Through each circumstance, picture your suit as your foundation, and how you build upon it influences its character and adjusts to the occasion. To begin, consider your footwear: Unless you’re dressing for the most informal of situations, keep it tonal, and avoid both brown and navy. As far as the style is concerned, follow basic rules: These occasions call for a standard dress shoe, like a loafer, oxford, or brogue, obviously polished to remove any scuff marks.
Black suit with a black tie? It’s not a total faux pas, but these days, it brings up images of Men in Black, Agent Smith in The Matrix movies, and frankly, any type of government Secret Service member or bodyguard. Solely for this reason, give your tie some variation: Texture, a light pattern, or even a contrasting colour creates enough difference.
Outside of your foundation, anything like a pocket square or brooch amounts to an embellishment. But, it’s the type of move that transitions your black suit into less formal environments. A pocket square, for instance, enhances it with a splashy pop of colour or print – nothing too strong but enough to draw the eye. A scarf, as we’ve seen from a few ‘70s-esque silhouettes, pushes this up a few notches and throws in a daring, vintage-leaning finish. Don’t discount your metals, either. A watch is a given, with size and detail both proportionally decreasing with the event’s formality. Lapel pins, tie pins, and brooches put the flash up front and centre, and tend to be more appropriate when the dress code is looser. Similarly, your cufflinks, while less visually obtrusive, change with the occasion: Err toward small and metallic when you’ve got to stick with tradition, and try out those skull-shaped or diamond studs when you can let your individuality shine.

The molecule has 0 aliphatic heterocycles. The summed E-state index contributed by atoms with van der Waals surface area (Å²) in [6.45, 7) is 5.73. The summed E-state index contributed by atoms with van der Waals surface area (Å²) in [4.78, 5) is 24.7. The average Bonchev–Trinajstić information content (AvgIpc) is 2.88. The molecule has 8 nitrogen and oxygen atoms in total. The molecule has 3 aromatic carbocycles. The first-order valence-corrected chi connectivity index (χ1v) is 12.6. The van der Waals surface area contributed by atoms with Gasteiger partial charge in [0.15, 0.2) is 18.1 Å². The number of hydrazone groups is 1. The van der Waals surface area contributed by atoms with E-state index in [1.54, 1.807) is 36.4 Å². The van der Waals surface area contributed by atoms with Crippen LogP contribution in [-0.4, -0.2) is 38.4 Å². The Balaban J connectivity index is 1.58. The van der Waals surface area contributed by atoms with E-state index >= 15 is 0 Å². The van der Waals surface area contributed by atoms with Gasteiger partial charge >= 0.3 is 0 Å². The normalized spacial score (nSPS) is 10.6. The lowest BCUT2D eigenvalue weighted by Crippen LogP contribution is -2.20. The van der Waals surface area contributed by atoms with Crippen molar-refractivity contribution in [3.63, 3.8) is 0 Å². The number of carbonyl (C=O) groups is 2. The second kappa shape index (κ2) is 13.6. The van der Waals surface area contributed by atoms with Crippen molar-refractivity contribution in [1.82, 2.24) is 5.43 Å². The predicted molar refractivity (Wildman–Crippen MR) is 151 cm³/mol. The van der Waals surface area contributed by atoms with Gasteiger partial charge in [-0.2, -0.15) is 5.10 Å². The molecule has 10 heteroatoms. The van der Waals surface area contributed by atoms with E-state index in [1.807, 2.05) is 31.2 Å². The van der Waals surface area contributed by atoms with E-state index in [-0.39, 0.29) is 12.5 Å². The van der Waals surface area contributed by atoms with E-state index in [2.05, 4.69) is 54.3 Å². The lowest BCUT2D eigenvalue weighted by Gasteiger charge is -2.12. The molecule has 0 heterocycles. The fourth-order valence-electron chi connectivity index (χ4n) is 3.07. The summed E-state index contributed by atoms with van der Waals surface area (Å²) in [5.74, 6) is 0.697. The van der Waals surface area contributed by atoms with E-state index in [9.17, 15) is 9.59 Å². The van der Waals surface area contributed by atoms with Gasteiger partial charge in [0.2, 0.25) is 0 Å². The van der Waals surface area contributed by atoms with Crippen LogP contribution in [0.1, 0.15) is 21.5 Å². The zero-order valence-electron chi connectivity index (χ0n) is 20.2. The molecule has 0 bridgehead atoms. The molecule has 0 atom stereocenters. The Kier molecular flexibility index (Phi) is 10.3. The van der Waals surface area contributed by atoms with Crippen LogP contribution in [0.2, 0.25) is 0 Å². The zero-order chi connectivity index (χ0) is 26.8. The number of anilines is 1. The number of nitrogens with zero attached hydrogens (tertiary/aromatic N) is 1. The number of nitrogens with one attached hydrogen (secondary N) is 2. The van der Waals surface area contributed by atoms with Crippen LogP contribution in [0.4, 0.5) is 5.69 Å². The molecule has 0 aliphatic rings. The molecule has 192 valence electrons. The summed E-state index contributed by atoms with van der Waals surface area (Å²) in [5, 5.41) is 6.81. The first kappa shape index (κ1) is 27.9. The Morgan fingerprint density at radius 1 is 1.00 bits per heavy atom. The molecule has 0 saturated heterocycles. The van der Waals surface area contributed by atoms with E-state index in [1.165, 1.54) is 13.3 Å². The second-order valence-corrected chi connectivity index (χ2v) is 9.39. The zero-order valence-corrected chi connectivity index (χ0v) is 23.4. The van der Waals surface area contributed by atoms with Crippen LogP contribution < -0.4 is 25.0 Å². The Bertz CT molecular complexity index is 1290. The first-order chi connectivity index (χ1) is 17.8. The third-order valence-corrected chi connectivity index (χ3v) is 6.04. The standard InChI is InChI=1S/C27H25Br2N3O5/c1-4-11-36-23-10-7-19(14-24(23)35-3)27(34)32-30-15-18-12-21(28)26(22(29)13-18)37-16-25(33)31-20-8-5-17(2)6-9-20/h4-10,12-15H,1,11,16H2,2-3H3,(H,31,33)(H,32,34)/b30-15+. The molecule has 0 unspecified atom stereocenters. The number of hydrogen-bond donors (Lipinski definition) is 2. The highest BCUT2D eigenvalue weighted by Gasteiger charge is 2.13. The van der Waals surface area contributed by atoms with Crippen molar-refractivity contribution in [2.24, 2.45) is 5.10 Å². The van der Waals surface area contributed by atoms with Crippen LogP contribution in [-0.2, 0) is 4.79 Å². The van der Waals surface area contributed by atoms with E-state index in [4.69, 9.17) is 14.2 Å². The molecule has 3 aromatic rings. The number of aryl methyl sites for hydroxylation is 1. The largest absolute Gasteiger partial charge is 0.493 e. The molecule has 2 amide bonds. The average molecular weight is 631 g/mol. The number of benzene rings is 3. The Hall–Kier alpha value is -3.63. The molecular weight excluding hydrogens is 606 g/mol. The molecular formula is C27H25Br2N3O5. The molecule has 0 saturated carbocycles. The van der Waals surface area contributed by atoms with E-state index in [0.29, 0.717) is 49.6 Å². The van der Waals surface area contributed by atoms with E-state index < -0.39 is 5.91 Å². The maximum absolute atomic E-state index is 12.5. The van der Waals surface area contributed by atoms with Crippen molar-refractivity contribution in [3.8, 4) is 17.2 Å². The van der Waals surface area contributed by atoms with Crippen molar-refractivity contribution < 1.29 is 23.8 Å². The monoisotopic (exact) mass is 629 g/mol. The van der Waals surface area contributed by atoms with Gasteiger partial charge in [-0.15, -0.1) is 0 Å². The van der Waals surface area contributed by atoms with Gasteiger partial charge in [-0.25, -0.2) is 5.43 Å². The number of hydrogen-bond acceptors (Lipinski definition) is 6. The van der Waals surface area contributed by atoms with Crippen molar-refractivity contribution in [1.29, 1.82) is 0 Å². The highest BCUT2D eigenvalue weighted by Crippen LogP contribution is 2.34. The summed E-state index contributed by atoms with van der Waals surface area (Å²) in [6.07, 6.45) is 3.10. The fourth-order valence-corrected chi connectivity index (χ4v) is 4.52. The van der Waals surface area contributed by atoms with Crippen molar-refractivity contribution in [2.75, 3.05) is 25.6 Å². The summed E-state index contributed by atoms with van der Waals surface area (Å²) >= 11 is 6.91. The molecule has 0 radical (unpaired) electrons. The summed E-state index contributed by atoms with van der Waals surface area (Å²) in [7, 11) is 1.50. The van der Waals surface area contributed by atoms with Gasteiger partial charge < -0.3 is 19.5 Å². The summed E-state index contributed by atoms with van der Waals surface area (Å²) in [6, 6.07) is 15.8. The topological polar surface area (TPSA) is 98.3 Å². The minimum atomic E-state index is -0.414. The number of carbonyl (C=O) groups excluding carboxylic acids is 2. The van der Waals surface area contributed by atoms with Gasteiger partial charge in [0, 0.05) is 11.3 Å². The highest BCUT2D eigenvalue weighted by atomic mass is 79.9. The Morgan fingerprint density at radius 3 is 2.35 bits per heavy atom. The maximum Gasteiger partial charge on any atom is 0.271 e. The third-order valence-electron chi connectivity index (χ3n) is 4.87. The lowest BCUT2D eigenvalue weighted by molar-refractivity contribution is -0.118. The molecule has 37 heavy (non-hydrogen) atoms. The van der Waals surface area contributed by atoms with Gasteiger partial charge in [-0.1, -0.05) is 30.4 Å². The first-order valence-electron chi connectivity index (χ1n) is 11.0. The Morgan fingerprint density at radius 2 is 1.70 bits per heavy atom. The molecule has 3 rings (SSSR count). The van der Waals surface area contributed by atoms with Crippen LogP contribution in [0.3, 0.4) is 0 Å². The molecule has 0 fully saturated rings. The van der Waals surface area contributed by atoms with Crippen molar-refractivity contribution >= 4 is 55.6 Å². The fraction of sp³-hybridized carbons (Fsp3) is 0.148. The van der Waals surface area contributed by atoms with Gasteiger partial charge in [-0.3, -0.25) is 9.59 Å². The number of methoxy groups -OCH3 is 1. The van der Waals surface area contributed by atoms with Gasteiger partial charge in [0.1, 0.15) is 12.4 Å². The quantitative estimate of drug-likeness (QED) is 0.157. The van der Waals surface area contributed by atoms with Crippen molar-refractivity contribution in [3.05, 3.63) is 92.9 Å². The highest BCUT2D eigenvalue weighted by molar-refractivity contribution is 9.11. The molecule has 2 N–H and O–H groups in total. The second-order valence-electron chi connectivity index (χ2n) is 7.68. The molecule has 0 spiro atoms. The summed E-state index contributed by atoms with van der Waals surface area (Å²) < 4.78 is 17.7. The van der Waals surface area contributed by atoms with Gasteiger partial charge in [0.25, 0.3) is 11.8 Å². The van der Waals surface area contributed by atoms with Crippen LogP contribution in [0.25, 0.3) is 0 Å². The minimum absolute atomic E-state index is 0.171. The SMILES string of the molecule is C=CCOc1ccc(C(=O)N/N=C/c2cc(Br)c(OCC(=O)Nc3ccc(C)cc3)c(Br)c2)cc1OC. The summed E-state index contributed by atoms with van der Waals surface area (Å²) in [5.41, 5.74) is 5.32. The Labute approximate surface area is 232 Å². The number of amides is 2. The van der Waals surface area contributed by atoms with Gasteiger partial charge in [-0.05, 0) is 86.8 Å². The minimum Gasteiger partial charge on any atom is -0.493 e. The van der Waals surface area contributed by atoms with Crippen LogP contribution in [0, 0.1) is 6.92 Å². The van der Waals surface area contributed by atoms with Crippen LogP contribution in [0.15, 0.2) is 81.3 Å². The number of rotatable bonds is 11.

Monochrome and Tonal Dressing
Within Netflix’s Marvel universe, Luke Cage’s Hernan ‘Shades’ Alvarez is without a doubt the sharpest dresser, even more so than Jessica Jones’ purple-suited, manipulative Kilgrave. What sets the Ray-Ban-wearing nemesis apart? His ability to pull off monochrome black suiting. While Cage himself regularly sports a Carhartt hoodie, Shades’ ultra-smooth, gangster-with-a-sense-of-style getups make it clear that he’s got refined tastes: There’s nothing tacky here, like oversized platinum chains or diamond pendants. Instead, subtle differences between materials break up the monotony, which in turn, symbolises who he is as a character: That guy in the background who’s in charge of everything. You don’t know who he is – a running theme throughout season one – but you soon will. For a more approachable option, consider tonal dressing – a concept, also via Netflix, pushed by Queer Eye’s Tan France. With black, stick within the palette of greys – always lighter but still at a distance from white. As such, you’re experimenting with varying degrees of darkness, without creating any overt contrasts.
Dolce & Gabbana
What might best be described as an offshoot of the party suit trend, smart casual suiting takes the formal staple down several notches. It’s easily an everyday piece, even outside of a corporate sales or finance environment. And black, within certain parameters, isn’t excluded. But what’s the key to doing smart casual suiting? In one phrase, avoiding tradition. As such, swap out your traditional button-down for a lighter-weight buttoned shirt (such as chambray) or even something collar-less, like a tee or a roll-neck sweater, depending upon the time of year. With your footwear, avoid the lace-ups and loafers, and instead opt for a Chelsea boot or solid-colour trainers – black to start, or even solid white. The suit itself breaks free from decades’-long constraints. Keep it all-around slim, a la Hedi Slimane’s debut Celine presentation, or attempt something cropped – rolled cuffs and all. With the jacket, an unstructured single-button fit matches the dressy-laidback dichotomy: You’re sharp and sartorially savvy, but not to the point of look-down-your-nose pretentiousness.